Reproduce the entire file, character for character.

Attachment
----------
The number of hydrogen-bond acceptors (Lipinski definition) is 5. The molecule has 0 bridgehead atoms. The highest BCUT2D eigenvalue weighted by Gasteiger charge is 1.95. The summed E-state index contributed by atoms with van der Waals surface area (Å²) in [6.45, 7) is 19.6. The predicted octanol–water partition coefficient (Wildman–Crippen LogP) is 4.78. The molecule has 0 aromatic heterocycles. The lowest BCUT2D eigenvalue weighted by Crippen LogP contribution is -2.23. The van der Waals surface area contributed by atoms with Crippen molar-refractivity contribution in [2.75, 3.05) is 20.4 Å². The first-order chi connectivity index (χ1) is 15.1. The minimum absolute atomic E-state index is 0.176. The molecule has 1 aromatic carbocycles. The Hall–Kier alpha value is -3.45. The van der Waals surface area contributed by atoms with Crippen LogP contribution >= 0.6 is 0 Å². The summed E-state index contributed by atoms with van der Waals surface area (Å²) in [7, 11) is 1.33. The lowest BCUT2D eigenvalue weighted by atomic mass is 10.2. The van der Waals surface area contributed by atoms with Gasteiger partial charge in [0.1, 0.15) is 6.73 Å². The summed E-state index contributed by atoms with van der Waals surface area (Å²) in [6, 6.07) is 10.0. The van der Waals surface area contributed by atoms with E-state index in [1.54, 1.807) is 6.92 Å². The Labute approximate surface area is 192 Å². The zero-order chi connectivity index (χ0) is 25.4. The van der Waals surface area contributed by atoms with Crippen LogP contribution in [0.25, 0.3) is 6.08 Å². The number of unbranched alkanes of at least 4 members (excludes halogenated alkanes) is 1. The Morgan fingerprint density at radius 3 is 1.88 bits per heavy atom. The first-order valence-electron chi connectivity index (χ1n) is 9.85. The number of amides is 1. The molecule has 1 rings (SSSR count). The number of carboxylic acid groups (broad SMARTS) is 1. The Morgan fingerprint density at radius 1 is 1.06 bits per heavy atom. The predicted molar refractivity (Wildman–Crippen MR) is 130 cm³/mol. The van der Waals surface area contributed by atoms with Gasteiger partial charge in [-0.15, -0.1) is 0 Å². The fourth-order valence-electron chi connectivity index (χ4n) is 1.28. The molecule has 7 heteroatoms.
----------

The number of hydrogen-bond acceptors (Lipinski definition) is 5. The molecule has 0 bridgehead atoms. The highest BCUT2D eigenvalue weighted by Gasteiger charge is 1.95. The summed E-state index contributed by atoms with van der Waals surface area (Å²) in [6.45, 7) is 19.6. The predicted octanol–water partition coefficient (Wildman–Crippen LogP) is 4.78. The molecule has 0 aromatic heterocycles. The lowest BCUT2D eigenvalue weighted by Crippen LogP contribution is -2.23. The van der Waals surface area contributed by atoms with Crippen molar-refractivity contribution in [2.75, 3.05) is 20.4 Å². The first-order chi connectivity index (χ1) is 15.1. The minimum absolute atomic E-state index is 0.176. The molecule has 1 aromatic carbocycles. The Hall–Kier alpha value is -3.45. The van der Waals surface area contributed by atoms with Crippen LogP contribution >= 0.6 is 0 Å². The summed E-state index contributed by atoms with van der Waals surface area (Å²) in [7, 11) is 1.33. The lowest BCUT2D eigenvalue weighted by atomic mass is 10.2. The van der Waals surface area contributed by atoms with Gasteiger partial charge in [0.1, 0.15) is 6.73 Å². The summed E-state index contributed by atoms with van der Waals surface area (Å²) in [6, 6.07) is 10.0. The van der Waals surface area contributed by atoms with E-state index in [1.54, 1.807) is 6.92 Å². The Labute approximate surface area is 192 Å². The zero-order chi connectivity index (χ0) is 25.4. The van der Waals surface area contributed by atoms with Crippen LogP contribution in [0.25, 0.3) is 6.08 Å². The number of unbranched alkanes of at least 4 members (excludes halogenated alkanes) is 1. The Morgan fingerprint density at radius 3 is 1.88 bits per heavy atom. The first-order valence-electron chi connectivity index (χ1n) is 9.85. The number of amides is 1. The molecule has 1 rings (SSSR count). The number of carboxylic acid groups (broad SMARTS) is 1. The Morgan fingerprint density at radius 1 is 1.06 bits per heavy atom. The predicted molar refractivity (Wildman–Crippen MR) is 130 cm³/mol. The van der Waals surface area contributed by atoms with Gasteiger partial charge in [-0.15, -0.1) is 0 Å². The fourth-order valence-electron chi connectivity index (χ4n) is 1.28. The molecule has 7 heteroatoms.